For $45 (t’s over half off), Razer’s Mamba Wireless is a solid budget choice for the no-strings player. Keep in mind that the Amazon reviews for it cover three different mice, and some of the wireless complaints refer to the more complicated and expensive Mamba Wireless Hyperflux.

Sarah Tew/CNET

Aukey makes everything from power banks and chargers to dashcams and yes, budget gaming keyboards. The $40 G6 mechanical gaming keyboard uses Outemu Blue mechanical key switches that are clicky, and you’ll have no problem feeling the actuation point as you go through your keystrokes. They are also loud, so if you’re typing or gaming in a shared space be prepared for some side-eye. Also, the keycaps are on the small side, which resulted in a lot of mistakes when typing and gaming. Unless you’re really accurate or have slender fingertips (I don’t) you’ll likely need time to adjust. If you’re just looking for a budget mechanical keyboard with lights, media shortcut keys and a number pad, this hits the spot.

Best gaming keyboards under $100.

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Like the mice, I think gaming keyboards are far better for, well, almost everything except looking thin: the controllable illumination and programmable macros are useful for the same reasons as the mouse: working in the dark and speed editing of photos and videos. I like mechanical keyboards like this inexpensive one, and Logitech makes some well-respected ones. But if you prefer something with a softer sound but a mechanically tactile feel, the $90 Steelseries Apex 5 is my current budget go-to.

Best gaming keyboards under $100.


If you’re “isolated” in a crowded space, you probably should keep the peace with a quiet keyboard. Some gamers don’t like the feel of membrane switches, but for everyday work they can feel more fluid than clicky, clacky mechanical ones. There are some great dual-purpose keyboards with hybrid membrane/mechanical switches, like the Razer Chroma Cynosa ($60 at Best Buy) and Steelseries Apex 5 ($100 at Best Buy), two favorites of mine for straight-up typing with occasionally keyboard gaming, which I wish I had thought to grab when I left the office in mid-March. But they’re either more expensive or caught in Amazon’s delayed shipping.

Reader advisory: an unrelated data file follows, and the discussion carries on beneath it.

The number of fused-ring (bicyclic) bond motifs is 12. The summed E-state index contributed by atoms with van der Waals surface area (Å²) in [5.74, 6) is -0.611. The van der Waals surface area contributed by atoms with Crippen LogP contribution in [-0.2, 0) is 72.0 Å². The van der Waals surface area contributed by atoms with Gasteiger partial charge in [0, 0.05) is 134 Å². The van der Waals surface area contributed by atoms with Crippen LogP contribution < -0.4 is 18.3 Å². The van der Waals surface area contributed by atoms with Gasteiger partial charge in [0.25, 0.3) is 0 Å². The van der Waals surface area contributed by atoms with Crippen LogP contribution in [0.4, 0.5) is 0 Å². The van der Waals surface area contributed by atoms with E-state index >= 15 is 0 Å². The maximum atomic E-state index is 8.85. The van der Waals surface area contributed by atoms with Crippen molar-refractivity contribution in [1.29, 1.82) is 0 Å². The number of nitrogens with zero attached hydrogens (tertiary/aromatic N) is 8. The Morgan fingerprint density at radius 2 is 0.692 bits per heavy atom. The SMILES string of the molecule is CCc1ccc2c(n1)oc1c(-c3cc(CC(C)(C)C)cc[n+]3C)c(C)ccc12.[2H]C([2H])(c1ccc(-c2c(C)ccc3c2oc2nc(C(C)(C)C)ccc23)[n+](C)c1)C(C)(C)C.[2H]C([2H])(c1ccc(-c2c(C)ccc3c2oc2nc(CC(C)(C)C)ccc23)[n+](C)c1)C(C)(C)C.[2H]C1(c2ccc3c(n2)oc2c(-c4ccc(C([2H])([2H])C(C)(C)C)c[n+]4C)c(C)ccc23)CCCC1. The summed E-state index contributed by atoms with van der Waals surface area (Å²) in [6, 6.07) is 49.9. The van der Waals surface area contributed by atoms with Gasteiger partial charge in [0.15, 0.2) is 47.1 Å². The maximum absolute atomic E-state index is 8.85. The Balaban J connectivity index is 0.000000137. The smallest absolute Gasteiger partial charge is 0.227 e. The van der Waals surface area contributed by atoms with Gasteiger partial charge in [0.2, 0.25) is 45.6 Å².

If you want a wireless keyboard, you’ll have to pay a lot more for one suited for gaming. Cheap wireless keyboards may be notably glitchy, which is annoying when you’re a fast typist and frustrating if you’re a fast gamer. The best of the midpriced models are from Logitech, which is having stock issues at the moment. 

Best gaming keyboards under $100.

Sarah Tew/CNET

If you want a wireless keyboard, you’ll have to pay a lot more for one suited for gaming. Cheap wireless keyboards may be notably glitchy, which is annoying when you’re a fast typist and frustrating if you’re a fast gamer. This budget wireless keyboard uses rubber-dome switches with a pronounced actuation point, which gives it more of an office-keyboard feel like the Razer Cynosa. Gaming on it requires a touch more force than the mechanical keyboards here and rollover is limited to eight keys. Aside from those, the experience is just fine.

The K57 is a solid, relatively inexpensive model which wirelessly connects to your PC via low-latency Bluetooth or Corsair’s 2.4GHz Slipstream technology that uses a tiny USB-A adapter for lag-free gaming. It can also be used wired with the included Micro-USB cable, which charges up the keyboard, too. While it doesn’t have the longevity of the Logitech when you’re using the per-key RGB lighting, you can get through several days of gaming without needing to charge it up.

Best gaming keyboards under $100.